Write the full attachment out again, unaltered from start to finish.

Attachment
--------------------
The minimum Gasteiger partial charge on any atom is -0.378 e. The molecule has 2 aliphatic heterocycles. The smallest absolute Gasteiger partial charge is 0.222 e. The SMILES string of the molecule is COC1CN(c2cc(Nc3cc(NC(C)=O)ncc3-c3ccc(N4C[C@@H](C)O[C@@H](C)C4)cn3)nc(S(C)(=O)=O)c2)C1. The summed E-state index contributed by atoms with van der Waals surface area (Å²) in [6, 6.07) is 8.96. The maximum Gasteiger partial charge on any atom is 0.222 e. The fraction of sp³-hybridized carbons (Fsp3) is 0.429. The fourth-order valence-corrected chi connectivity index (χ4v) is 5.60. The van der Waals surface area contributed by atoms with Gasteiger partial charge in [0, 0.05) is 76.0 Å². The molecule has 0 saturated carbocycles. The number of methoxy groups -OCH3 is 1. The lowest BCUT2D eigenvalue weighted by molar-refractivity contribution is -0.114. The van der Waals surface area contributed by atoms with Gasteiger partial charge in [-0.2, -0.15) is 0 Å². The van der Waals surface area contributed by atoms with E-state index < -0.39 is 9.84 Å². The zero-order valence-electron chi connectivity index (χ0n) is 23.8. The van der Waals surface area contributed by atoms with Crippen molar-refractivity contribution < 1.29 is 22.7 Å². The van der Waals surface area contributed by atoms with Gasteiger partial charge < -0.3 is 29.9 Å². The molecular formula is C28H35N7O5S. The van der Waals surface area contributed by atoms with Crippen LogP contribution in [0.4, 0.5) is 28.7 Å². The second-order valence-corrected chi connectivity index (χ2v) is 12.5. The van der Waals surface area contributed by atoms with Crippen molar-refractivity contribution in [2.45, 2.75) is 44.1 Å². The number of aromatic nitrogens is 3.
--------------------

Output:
The minimum Gasteiger partial charge on any atom is -0.378 e. The molecule has 2 aliphatic heterocycles. The smallest absolute Gasteiger partial charge is 0.222 e. The SMILES string of the molecule is COC1CN(c2cc(Nc3cc(NC(C)=O)ncc3-c3ccc(N4C[C@@H](C)O[C@@H](C)C4)cn3)nc(S(C)(=O)=O)c2)C1. The summed E-state index contributed by atoms with van der Waals surface area (Å²) in [6, 6.07) is 8.96. The maximum Gasteiger partial charge on any atom is 0.222 e. The fraction of sp³-hybridized carbons (Fsp3) is 0.429. The fourth-order valence-corrected chi connectivity index (χ4v) is 5.60. The van der Waals surface area contributed by atoms with Gasteiger partial charge in [0, 0.05) is 76.0 Å². The molecule has 0 saturated carbocycles. The number of methoxy groups -OCH3 is 1. The lowest BCUT2D eigenvalue weighted by molar-refractivity contribution is -0.114. The van der Waals surface area contributed by atoms with Gasteiger partial charge in [-0.2, -0.15) is 0 Å². The van der Waals surface area contributed by atoms with E-state index < -0.39 is 9.84 Å². The zero-order valence-electron chi connectivity index (χ0n) is 23.8. The van der Waals surface area contributed by atoms with Crippen molar-refractivity contribution < 1.29 is 22.7 Å². The van der Waals surface area contributed by atoms with Gasteiger partial charge < -0.3 is 29.9 Å². The molecular formula is C28H35N7O5S. The van der Waals surface area contributed by atoms with Crippen LogP contribution in [0.4, 0.5) is 28.7 Å². The second-order valence-corrected chi connectivity index (χ2v) is 12.5. The van der Waals surface area contributed by atoms with Crippen molar-refractivity contribution in [2.45, 2.75) is 44.1 Å². The number of aromatic nitrogens is 3.